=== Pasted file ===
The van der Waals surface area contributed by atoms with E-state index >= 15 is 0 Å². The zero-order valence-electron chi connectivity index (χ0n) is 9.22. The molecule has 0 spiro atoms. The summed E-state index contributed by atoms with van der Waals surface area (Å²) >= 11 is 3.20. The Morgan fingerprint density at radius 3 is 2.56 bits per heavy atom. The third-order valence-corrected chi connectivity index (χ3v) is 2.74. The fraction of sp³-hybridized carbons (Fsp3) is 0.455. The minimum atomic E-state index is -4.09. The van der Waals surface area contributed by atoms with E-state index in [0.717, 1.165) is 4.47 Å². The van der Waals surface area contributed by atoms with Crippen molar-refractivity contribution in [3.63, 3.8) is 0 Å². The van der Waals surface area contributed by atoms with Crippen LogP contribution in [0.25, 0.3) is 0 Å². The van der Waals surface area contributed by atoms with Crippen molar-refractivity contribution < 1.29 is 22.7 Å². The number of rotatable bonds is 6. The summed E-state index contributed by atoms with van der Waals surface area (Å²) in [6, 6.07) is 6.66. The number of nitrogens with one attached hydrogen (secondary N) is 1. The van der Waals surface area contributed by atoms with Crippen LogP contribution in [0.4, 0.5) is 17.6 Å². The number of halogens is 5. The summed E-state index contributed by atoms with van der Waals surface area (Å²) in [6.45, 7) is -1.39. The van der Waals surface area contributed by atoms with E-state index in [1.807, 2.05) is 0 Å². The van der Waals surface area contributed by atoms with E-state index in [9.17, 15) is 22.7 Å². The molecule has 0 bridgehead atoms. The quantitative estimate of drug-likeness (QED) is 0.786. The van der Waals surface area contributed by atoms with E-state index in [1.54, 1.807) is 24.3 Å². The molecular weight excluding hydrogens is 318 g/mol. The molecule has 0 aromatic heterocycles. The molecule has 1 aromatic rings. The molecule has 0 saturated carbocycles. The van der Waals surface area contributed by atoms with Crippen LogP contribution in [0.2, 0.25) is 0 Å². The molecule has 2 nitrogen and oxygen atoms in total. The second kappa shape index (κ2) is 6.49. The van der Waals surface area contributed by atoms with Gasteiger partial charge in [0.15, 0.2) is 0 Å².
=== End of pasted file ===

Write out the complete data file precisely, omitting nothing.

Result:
The van der Waals surface area contributed by atoms with E-state index >= 15 is 0 Å². The zero-order valence-electron chi connectivity index (χ0n) is 9.22. The molecule has 0 spiro atoms. The summed E-state index contributed by atoms with van der Waals surface area (Å²) >= 11 is 3.20. The Morgan fingerprint density at radius 3 is 2.56 bits per heavy atom. The third-order valence-corrected chi connectivity index (χ3v) is 2.74. The fraction of sp³-hybridized carbons (Fsp3) is 0.455. The minimum atomic E-state index is -4.09. The van der Waals surface area contributed by atoms with E-state index in [0.717, 1.165) is 4.47 Å². The van der Waals surface area contributed by atoms with Crippen molar-refractivity contribution in [3.63, 3.8) is 0 Å². The van der Waals surface area contributed by atoms with Crippen LogP contribution in [0.25, 0.3) is 0 Å². The van der Waals surface area contributed by atoms with Crippen molar-refractivity contribution < 1.29 is 22.7 Å². The number of rotatable bonds is 6. The summed E-state index contributed by atoms with van der Waals surface area (Å²) in [6, 6.07) is 6.66. The number of nitrogens with one attached hydrogen (secondary N) is 1. The van der Waals surface area contributed by atoms with Crippen LogP contribution in [0.4, 0.5) is 17.6 Å². The number of halogens is 5. The summed E-state index contributed by atoms with van der Waals surface area (Å²) in [6.45, 7) is -1.39. The van der Waals surface area contributed by atoms with E-state index in [1.807, 2.05) is 0 Å². The van der Waals surface area contributed by atoms with E-state index in [9.17, 15) is 22.7 Å². The molecule has 0 bridgehead atoms. The quantitative estimate of drug-likeness (QED) is 0.786. The van der Waals surface area contributed by atoms with E-state index in [1.54, 1.807) is 24.3 Å². The molecular weight excluding hydrogens is 318 g/mol. The molecule has 0 aromatic heterocycles. The molecule has 1 aromatic rings. The molecule has 0 saturated carbocycles. The van der Waals surface area contributed by atoms with Crippen LogP contribution in [0.2, 0.25) is 0 Å². The molecule has 2 nitrogen and oxygen atoms in total. The second kappa shape index (κ2) is 6.49. The van der Waals surface area contributed by atoms with Gasteiger partial charge in [0.15, 0.2) is 0 Å².